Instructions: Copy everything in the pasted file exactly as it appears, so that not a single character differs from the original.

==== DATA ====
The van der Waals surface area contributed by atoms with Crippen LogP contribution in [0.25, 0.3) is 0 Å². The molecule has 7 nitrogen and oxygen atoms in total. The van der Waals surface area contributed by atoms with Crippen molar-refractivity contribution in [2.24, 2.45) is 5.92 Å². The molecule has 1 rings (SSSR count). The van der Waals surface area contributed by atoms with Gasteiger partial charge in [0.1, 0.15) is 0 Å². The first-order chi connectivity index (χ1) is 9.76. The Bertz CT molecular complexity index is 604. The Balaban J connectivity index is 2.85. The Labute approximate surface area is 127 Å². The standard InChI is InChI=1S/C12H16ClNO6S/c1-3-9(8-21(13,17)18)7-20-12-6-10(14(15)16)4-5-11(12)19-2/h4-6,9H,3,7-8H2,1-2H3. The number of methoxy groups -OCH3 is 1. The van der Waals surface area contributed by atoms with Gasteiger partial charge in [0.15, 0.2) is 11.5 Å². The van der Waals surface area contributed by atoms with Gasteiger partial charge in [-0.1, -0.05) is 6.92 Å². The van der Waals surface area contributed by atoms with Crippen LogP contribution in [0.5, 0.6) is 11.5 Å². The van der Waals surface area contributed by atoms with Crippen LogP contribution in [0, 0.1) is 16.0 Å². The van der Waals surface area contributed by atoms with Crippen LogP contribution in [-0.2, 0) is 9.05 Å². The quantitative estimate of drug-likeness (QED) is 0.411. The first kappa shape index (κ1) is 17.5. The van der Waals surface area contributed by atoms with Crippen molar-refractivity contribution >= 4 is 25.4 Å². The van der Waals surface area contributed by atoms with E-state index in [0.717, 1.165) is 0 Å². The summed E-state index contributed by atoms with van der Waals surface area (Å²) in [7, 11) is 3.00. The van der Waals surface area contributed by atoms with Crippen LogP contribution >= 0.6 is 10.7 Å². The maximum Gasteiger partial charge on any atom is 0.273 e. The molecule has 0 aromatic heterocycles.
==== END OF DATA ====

The van der Waals surface area contributed by atoms with Crippen LogP contribution in [0.25, 0.3) is 0 Å². The molecule has 7 nitrogen and oxygen atoms in total. The van der Waals surface area contributed by atoms with Crippen molar-refractivity contribution in [2.24, 2.45) is 5.92 Å². The molecule has 1 rings (SSSR count). The van der Waals surface area contributed by atoms with Gasteiger partial charge in [0.1, 0.15) is 0 Å². The first-order chi connectivity index (χ1) is 9.76. The Bertz CT molecular complexity index is 604. The Balaban J connectivity index is 2.85. The Labute approximate surface area is 127 Å². The standard InChI is InChI=1S/C12H16ClNO6S/c1-3-9(8-21(13,17)18)7-20-12-6-10(14(15)16)4-5-11(12)19-2/h4-6,9H,3,7-8H2,1-2H3. The number of methoxy groups -OCH3 is 1. The van der Waals surface area contributed by atoms with Gasteiger partial charge in [0.15, 0.2) is 11.5 Å². The van der Waals surface area contributed by atoms with Gasteiger partial charge in [-0.1, -0.05) is 6.92 Å². The van der Waals surface area contributed by atoms with Crippen LogP contribution in [0.5, 0.6) is 11.5 Å². The van der Waals surface area contributed by atoms with Crippen LogP contribution in [0, 0.1) is 16.0 Å². The van der Waals surface area contributed by atoms with Crippen LogP contribution in [-0.2, 0) is 9.05 Å². The quantitative estimate of drug-likeness (QED) is 0.411. The first kappa shape index (κ1) is 17.5. The van der Waals surface area contributed by atoms with Crippen molar-refractivity contribution >= 4 is 25.4 Å². The van der Waals surface area contributed by atoms with E-state index in [0.717, 1.165) is 0 Å². The summed E-state index contributed by atoms with van der Waals surface area (Å²) in [7, 11) is 3.00. The van der Waals surface area contributed by atoms with Crippen LogP contribution >= 0.6 is 10.7 Å². The maximum Gasteiger partial charge on any atom is 0.273 e. The molecule has 0 aromatic heterocycles.